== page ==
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alan_fincher last won the day on February 17

alan_fincher had the most liked content!

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About alan_fincher

Profile Information

  • Gender
  • Location
  • Interests
    Building a very small fleet of ex working boats!

Previous Fields

  • Occupation
    Retired (from Computing)
  • Boat Name
    "Sickle" & "Flamingo" (both built 1936, by W.J. Yarwood and Sons)
  • Boat Location
    Grand Union (Southern)

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  1. But what Ray suggested was a a P150 The P160 was a considerably meatier bit of kit, with quoted capabilities listed in the range 3.05 to 3.43 BHP per 100 RPM, depending on application. The equivalent numbers for the PRM150 mentioned are only in the range 1.5 to 2.1 BHP per 100 RPM. Thats's a big difference, and I would not want to see what an H series engine was capable of doing to the much lower specced gerabox.
  2. I presume the brokerage took the pictures though, and should be capable of seeing that (on the side shown at least!) it is not in GUCCCo "Coronation" colours of red, white and blue. I accept some of it may be the vendor supplying duff information, but it does seem odd for the broker to knowingly publish a description that is not supported by the photos they have attached to it.
  3. If that view is taken over the roof of a boat, it could do with a bit of rust treatment and a few coats of paint........
  4. It gets "better" still when you read the text..... So do the pictures show a boat in red, white and blue "Coronation" colours, and lettered as the GUCCCo? Well, make up your own mind!
  5. What is a "Woolwich Trader" FFS? Has someone at Rugby boats herad the term "Northwich Trader", and believes this to be the Harland and Wolff equivalent? A brokerage that is worth its salt, and selling a proper piece of real canal history should surely be capable of finding out what they have been asked to sell, and describing it with at least some degree of accuracy.
  6. My thoughts as well, but if Mike wants to feel he has proved me wrong on something, I'm happy to let him have that pleasure! Not sure I have even seen an H series engine mater to a PRM box, (nor would I want to!), but if it had to happen I'd want a meatier PRM than the 150.
  7. Yes, but frankly with most such arrangements you could probably equally nearly as easily remove the screws attaching it to the slide, or simply use a wrecking bar to lever it off. Probably more opportunist thieves will be carrying a screwdriver or a gemmy than top quality pipe grips. These are not exactly high security at the best of times, even if all welded.
  8. Having used this facility againtoday, I am sure that the soppage notice is wrong, and it is fully open and working. I have just emailed them to that effect, asking that they remove it from the stoppage lists.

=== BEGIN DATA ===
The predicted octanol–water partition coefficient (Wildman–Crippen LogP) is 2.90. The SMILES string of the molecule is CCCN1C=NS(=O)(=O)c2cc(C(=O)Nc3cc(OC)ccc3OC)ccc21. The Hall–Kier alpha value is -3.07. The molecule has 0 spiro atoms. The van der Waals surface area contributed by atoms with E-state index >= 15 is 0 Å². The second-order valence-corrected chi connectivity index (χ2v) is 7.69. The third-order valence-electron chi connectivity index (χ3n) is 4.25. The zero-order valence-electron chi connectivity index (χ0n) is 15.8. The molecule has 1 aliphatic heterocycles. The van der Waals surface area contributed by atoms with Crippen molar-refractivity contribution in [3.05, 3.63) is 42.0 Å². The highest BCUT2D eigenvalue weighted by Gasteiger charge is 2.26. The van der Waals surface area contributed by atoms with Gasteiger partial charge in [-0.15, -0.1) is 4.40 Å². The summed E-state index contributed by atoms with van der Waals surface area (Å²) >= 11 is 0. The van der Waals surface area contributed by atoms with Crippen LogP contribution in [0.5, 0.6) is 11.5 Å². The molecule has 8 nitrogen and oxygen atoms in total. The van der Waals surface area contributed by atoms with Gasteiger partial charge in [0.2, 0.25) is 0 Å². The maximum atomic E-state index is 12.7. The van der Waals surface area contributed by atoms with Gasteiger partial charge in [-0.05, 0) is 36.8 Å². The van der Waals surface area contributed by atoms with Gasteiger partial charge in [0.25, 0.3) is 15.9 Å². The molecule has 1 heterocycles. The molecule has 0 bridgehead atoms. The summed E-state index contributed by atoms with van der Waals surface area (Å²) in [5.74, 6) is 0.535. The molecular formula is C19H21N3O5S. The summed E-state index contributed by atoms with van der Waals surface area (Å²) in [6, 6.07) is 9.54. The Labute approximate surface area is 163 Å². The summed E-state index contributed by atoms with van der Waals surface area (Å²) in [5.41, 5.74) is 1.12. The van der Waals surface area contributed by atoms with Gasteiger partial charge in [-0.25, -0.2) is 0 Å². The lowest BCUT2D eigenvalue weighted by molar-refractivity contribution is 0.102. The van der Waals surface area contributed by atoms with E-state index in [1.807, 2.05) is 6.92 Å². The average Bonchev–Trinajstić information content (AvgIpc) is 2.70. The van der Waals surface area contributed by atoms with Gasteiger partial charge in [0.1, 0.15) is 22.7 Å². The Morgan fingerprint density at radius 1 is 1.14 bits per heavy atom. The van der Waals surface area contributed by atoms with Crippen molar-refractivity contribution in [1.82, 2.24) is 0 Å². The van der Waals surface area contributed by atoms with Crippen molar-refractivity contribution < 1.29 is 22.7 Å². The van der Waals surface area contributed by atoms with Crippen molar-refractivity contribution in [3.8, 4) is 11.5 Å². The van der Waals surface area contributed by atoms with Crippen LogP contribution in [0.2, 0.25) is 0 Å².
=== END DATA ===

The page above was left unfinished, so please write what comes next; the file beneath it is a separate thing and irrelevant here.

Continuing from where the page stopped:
9. No reply from OP to my question, but I note the notification is dated 9th May We used this facility on 18th may, and it was fine then. So I think they have failed to remove or update the notice. We are currently back at Apsley, and hope to use it tomorrow, so will post current status then.
  10. It must be good wine, Ray, but as I'm just back from a few pints in london with mates, I feel qualified to respond! I hardly think a PRM150 is up to the job of delivering the power from an HA2. The Blackstone box was a truly excellent bit of kit when new, but as most are now half a century old, it depends on its past history, and what has been done to it, (good or bad) over the years. I'm not too convinced as many PRM 150s will be in generally good order after 50 years or more. Anyway they are not a valid replacement as the loud whining noise a Blackstone box makes in reverse is all part of the working boat authenticity, and PRM boxes are far too quiet!
  11. We checked the easy one, i.e, that on reduction gear. Castellated nut secure, with split pin in place. Boat is now left in marina, and I'm in negotiation with both vendor and the engineers at the marina, all of whom seem flexible about best way forward. It means cancellation of some plans, but I was convinced it was not sensible or safe to carry on. Going 60 miles up the GU with two 3 foot draughted boats breasted together would not have been a realistic prospect, and the boat is too far down at the front to pull on cross straps. I have appointments elsewhere today, I am now on a train on my way to London), but am grateful to all who have offered advice and support. Also to the marvelous RogerAllsop, who gave me an unexpected free ride from Croxley to Berkhamsted, thus making a difficult day much less stressful. There are good people on the cut.
  12. Not much help, but it was OK last Thursday. Is the notice you are referring to dated, please?
  13. Or as I have just said a view of any boat moored far too close to the bridge on the towpath on the other side. Mike is wrong on this one, as anybody who takes a 3 foot draughted 72 footer through there on a regular basis will know. It is not a lack of skill by those attempting to get through the bridge, it is either ignorance or an "I don't care" attitude by wide beam owners that dump boats in places like that for a fortnight at a time.